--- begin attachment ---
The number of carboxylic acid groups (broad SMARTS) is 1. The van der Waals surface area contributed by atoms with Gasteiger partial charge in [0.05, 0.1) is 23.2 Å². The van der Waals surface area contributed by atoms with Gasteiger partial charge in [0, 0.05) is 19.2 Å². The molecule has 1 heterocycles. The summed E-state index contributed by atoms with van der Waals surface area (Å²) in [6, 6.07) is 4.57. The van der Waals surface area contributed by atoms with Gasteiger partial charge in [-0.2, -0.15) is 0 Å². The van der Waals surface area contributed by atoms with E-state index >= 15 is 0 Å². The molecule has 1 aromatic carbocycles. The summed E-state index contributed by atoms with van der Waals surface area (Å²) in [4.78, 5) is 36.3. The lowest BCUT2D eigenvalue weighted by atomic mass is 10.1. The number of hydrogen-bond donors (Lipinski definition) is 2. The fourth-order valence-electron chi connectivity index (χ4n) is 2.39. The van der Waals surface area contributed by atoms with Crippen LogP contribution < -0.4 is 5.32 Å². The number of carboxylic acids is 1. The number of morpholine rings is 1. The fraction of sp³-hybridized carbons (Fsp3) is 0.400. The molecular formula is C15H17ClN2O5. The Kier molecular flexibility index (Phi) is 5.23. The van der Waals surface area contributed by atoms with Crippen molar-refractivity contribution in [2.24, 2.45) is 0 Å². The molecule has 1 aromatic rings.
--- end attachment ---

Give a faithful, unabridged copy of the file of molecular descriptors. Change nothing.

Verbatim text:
The number of carboxylic acid groups (broad SMARTS) is 1. The van der Waals surface area contributed by atoms with Gasteiger partial charge in [0.05, 0.1) is 23.2 Å². The van der Waals surface area contributed by atoms with Gasteiger partial charge in [0, 0.05) is 19.2 Å². The molecule has 1 heterocycles. The summed E-state index contributed by atoms with van der Waals surface area (Å²) in [6, 6.07) is 4.57. The van der Waals surface area contributed by atoms with Gasteiger partial charge in [-0.2, -0.15) is 0 Å². The van der Waals surface area contributed by atoms with E-state index >= 15 is 0 Å². The molecule has 1 aromatic carbocycles. The summed E-state index contributed by atoms with van der Waals surface area (Å²) in [4.78, 5) is 36.3. The lowest BCUT2D eigenvalue weighted by atomic mass is 10.1. The number of hydrogen-bond donors (Lipinski definition) is 2. The fourth-order valence-electron chi connectivity index (χ4n) is 2.39. The van der Waals surface area contributed by atoms with Crippen LogP contribution < -0.4 is 5.32 Å². The number of carboxylic acids is 1. The number of morpholine rings is 1. The fraction of sp³-hybridized carbons (Fsp3) is 0.400. The molecular formula is C15H17ClN2O5. The Kier molecular flexibility index (Phi) is 5.23. The van der Waals surface area contributed by atoms with Crippen molar-refractivity contribution in [2.24, 2.45) is 0 Å². The molecule has 1 aromatic rings.